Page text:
Syrian civil war

During the Syrian civil war, a UN report described actions by the security forces as being "gross violations of human rights".[46] The UN report documented shooting recruits that refused to fire into peaceful crowds without warning, brutal interrogations including elements of sexual abuse of men and gang rape of young boys, staking out hospitals when wounded sought assistance, and shooting of children as young as two.[47] In 2011 Human Rights Watch stated that Syria's bleak human rights record stood out in the region. While Human Rights Watch doesn't rank offenders, many have characterized Syria's human rights report as among the worst in the world in 2010.[5]

While it is claimed that 'the majority of these violations have been committed by the Syrian government's forces',[48] Navi Pillay, the United Nations High Commissioner for Human Rights, has said that both sides appear to have committed war crimes.[49]

See also

References and footnotes

  1. 1.0 1.1 1.2 1.3 World Report 2010 Human Rights Watch World Report 2010, pg. 555.
  2. 2.00 2.01 2.02 2.03 2.04 2.05 2.06 2.07 2.08 2.09 2.10 2.11 Amnesty International Report 2009, Syria
  3. 3.0 3.1 3.2 3.3 3.4 3.5 3.6 3.7 3.8 3.9 Human Rights Watch World Report 2005 Events of 2004, Human Rights Watch 2005. (The same group also highlighted, in a report "Syria: End Opposition Use of Torture, Executions" (Abuses Show Need for Accountability) September 17, 2012, That "A detainee who had been held in a school told Human Rights Watch that FSA fighters there had beaten him regularly for 25 days before he was transferred to the detention facility...") ISBN 1-56432-331-5.
  4. 4.0 4.1 4.2 4.3 Black, Ian (2010-07-16). "Syrian human rights record unchanged under Assad, report says". The Guardian. London.<templatestyles src="Module:Citation/CS1/styles.css"></templatestyles>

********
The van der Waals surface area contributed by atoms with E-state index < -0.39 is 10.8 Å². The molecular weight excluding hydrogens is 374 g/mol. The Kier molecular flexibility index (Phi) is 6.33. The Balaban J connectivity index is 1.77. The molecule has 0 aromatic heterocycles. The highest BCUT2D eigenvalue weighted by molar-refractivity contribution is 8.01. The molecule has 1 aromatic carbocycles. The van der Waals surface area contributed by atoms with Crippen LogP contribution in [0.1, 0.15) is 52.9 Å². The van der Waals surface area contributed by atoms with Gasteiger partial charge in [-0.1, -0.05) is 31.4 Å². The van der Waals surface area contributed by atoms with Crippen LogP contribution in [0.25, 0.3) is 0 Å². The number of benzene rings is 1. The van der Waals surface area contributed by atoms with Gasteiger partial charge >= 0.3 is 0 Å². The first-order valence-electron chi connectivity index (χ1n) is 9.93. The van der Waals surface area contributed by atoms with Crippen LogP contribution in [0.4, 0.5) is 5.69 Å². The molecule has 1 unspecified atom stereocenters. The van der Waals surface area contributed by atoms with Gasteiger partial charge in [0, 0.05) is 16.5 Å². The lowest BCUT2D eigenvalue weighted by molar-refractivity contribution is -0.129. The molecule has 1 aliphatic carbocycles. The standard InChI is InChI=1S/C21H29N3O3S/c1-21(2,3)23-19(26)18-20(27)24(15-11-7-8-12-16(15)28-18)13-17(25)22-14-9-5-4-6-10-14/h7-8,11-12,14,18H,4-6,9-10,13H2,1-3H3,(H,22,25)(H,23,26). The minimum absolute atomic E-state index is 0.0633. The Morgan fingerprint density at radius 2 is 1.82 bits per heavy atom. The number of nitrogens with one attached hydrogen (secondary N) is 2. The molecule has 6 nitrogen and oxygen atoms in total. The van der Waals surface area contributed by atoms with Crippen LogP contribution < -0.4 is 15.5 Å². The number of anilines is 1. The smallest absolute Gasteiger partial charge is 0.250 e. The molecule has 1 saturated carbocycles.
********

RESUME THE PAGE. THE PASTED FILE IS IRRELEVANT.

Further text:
5. 5.0 5.1 "Syria among worst for rights abuses: HRW report". Reuters. 2011-01-24.<templatestyles src="Module:Citation/CS1/styles.css"></templatestyles>
  6. "Amnesty International says Syrian forces may have committed war crimes during crackdown". Associated Press. 2010-07-06.<templatestyles src="Module:Citation/CS1/styles.css"></templatestyles>
  7. League of Nations Official Journal, Vol 3, August 1922, p1013
  8. Miller, Joyce Laverty (1977). "The Syrian Revolt of 1925". International Journal of Middle East Studies. pp. 550&ndash, 555. |access-date= requires |url= (help)<templatestyles src="Module:Citation/CS1/styles.css"></templatestyles>
  9. Provence, Michael (2005). "The Spread of Rebellion". The Great Syrian Revolt: And the Rise of Arab Nationalism. University of Texas Press. pp. 87&ndash, 107. |access-date= requires |url= (help)<templatestyles src="Module:Citation/CS1/styles.css"></templatestyles>
  10. Michael Provence, Jamal Wakim (4 October 2011). "Colonial Origins of the Syrian Security State". Al Akhbar English. Retrieved 2 March 2013. <templatestyles src="Module:Citation/CS1/styles.css"></templatestyles>
  11. Christoph Schumann (31 October 2008). Liberal Thought in the Eastern Mediterranean: Late 19th Century Until the 1960s. Brill. pp. 70&ndash, 71. Retrieved 2 March 2013.<templatestyles src="Module:Citation/CS1/styles.css"></templatestyles>
  12. 12.0 12.1 12.2 Ghadry, Farid N. (Winter 2005). "Syrian Reform: What Lies Beneath". The Middle East Quarterly.<templatestyles src="Module:Citation/CS1/styles.css"></templatestyles>
  13. Syrian Human Rights Committee, The Massacre of Hama, February 19, 2004, reporting 30,000-40,000 massacred and 10,000-15,000 disappeared.
  14. "Freedom in the World 2006" (PDF). Freedom House. 2005-12-16. Retrieved 2006-07-27.<templatestyles src="Module:Citation/CS1/styles.css"></templatestyles>